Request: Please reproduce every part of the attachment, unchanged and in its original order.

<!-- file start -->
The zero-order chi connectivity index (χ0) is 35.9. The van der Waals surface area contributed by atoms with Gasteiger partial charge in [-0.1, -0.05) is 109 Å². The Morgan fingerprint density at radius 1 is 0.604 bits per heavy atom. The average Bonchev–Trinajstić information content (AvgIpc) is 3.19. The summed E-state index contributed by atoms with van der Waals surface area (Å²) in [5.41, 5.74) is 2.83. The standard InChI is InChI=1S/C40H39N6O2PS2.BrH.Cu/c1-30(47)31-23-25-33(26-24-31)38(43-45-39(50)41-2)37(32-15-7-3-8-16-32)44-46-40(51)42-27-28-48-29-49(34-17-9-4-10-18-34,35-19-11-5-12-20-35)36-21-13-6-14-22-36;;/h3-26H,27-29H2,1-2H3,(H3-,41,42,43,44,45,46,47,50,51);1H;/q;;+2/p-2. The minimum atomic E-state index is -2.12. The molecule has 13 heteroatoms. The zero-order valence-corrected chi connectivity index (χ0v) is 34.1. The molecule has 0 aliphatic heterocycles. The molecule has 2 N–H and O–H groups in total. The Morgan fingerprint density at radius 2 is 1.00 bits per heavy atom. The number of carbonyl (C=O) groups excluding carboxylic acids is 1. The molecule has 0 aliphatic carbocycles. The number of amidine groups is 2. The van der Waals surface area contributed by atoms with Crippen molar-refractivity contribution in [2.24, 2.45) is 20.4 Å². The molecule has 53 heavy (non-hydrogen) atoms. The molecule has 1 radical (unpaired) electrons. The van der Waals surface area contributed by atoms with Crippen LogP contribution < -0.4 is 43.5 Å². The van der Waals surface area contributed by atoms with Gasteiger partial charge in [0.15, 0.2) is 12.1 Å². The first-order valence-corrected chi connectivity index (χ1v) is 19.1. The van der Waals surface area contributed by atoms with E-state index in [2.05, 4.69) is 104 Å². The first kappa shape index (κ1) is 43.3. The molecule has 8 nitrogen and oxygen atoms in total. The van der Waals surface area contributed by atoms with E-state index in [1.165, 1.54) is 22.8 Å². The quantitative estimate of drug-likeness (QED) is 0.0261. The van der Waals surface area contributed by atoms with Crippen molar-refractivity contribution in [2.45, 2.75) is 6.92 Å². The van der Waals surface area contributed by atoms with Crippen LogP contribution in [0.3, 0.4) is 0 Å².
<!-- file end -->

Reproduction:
The zero-order chi connectivity index (χ0) is 35.9. The van der Waals surface area contributed by atoms with Gasteiger partial charge in [-0.1, -0.05) is 109 Å². The Morgan fingerprint density at radius 1 is 0.604 bits per heavy atom. The average Bonchev–Trinajstić information content (AvgIpc) is 3.19. The summed E-state index contributed by atoms with van der Waals surface area (Å²) in [5.41, 5.74) is 2.83. The standard InChI is InChI=1S/C40H39N6O2PS2.BrH.Cu/c1-30(47)31-23-25-33(26-24-31)38(43-45-39(50)41-2)37(32-15-7-3-8-16-32)44-46-40(51)42-27-28-48-29-49(34-17-9-4-10-18-34,35-19-11-5-12-20-35)36-21-13-6-14-22-36;;/h3-26H,27-29H2,1-2H3,(H3-,41,42,43,44,45,46,47,50,51);1H;/q;;+2/p-2. The minimum atomic E-state index is -2.12. The molecule has 13 heteroatoms. The zero-order valence-corrected chi connectivity index (χ0v) is 34.1. The molecule has 0 aliphatic heterocycles. The molecule has 2 N–H and O–H groups in total. The Morgan fingerprint density at radius 2 is 1.00 bits per heavy atom. The number of carbonyl (C=O) groups excluding carboxylic acids is 1. The molecule has 0 aliphatic carbocycles. The number of amidine groups is 2. The van der Waals surface area contributed by atoms with Crippen molar-refractivity contribution in [2.24, 2.45) is 20.4 Å². The molecule has 53 heavy (non-hydrogen) atoms. The molecule has 1 radical (unpaired) electrons. The van der Waals surface area contributed by atoms with Crippen LogP contribution < -0.4 is 43.5 Å². The van der Waals surface area contributed by atoms with Gasteiger partial charge in [0.15, 0.2) is 12.1 Å². The first-order valence-corrected chi connectivity index (χ1v) is 19.1. The van der Waals surface area contributed by atoms with E-state index in [2.05, 4.69) is 104 Å². The first kappa shape index (κ1) is 43.3. The molecule has 8 nitrogen and oxygen atoms in total. The van der Waals surface area contributed by atoms with E-state index in [1.165, 1.54) is 22.8 Å². The quantitative estimate of drug-likeness (QED) is 0.0261. The van der Waals surface area contributed by atoms with Crippen molar-refractivity contribution in [2.45, 2.75) is 6.92 Å². The van der Waals surface area contributed by atoms with Crippen LogP contribution in [0.3, 0.4) is 0 Å².